You want your audience to know, like, and trust you.
You know consistency is the key, so you’ve decided to craft a weekly email, or LinkedIn post, or blog.
If the last time you put any serious effort into writing was for your university thesis, know this: most online audiences have the attention spans of a two-year old.
You need to work to earn and keep their interest.
Unlike tenured professors, your audience isn’t obligated to read anything you write. Furthermore, they are inundated with information all day long.
In 2021, spitting out a stream of consciousness and hitting send doesn’t cut it.
Expecting someone to read a giant block of text in one sitting is like expecting someone to eat a giant head of broccoli in one bite.
You must spoon-feed your audience information in digestible chunks.
1. Shorten your paragraphs.
Give their eyes a break by keeping your paragraphs to a maximum of three lines. Keep in mind, many readers will access your content on their phones where three lines can easily become six or more.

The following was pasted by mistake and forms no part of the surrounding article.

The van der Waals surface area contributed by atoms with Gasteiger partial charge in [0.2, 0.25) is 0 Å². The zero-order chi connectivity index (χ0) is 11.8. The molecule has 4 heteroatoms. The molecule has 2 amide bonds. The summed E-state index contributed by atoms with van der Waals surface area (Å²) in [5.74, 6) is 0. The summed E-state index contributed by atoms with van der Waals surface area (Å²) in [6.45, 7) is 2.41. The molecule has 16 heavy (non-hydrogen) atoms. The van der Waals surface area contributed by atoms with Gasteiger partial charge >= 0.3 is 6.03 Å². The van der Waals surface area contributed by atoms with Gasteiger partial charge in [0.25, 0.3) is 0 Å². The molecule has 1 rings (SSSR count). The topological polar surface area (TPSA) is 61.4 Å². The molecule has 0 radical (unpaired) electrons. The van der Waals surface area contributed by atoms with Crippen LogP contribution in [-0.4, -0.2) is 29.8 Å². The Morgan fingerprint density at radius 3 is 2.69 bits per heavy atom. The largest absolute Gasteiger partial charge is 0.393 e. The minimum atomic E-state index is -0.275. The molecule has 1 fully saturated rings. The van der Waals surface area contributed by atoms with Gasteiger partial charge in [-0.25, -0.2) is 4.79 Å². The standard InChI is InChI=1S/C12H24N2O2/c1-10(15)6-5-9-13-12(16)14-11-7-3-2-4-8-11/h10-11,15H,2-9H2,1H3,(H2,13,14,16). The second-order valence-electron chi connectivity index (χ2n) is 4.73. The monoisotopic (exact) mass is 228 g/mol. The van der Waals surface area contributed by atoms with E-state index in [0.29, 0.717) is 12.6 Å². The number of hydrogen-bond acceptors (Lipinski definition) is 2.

2. Use subheads.
Most audiences scan web pages and emails rather than read every word. You may even be scanning this one now. (Busted!) Great subheads give the reader the entire story without the body copy.
Help your readers find what they need by placing your subheads in boldface, all caps or a larger font.
3. Cut the irrelevant.
Before sending, review every sentence, asking “Does this information help my audience?”
With personal stories, start where the action starts. With case studies, start with the problem or results. With how-to pieces, start with the reason why they should care.
You can spend hours crafting the perfect piece but if no one reads it, all that work is for nothing. Help your readers – and your business – by making your content clear and your layout spacious and easy to read.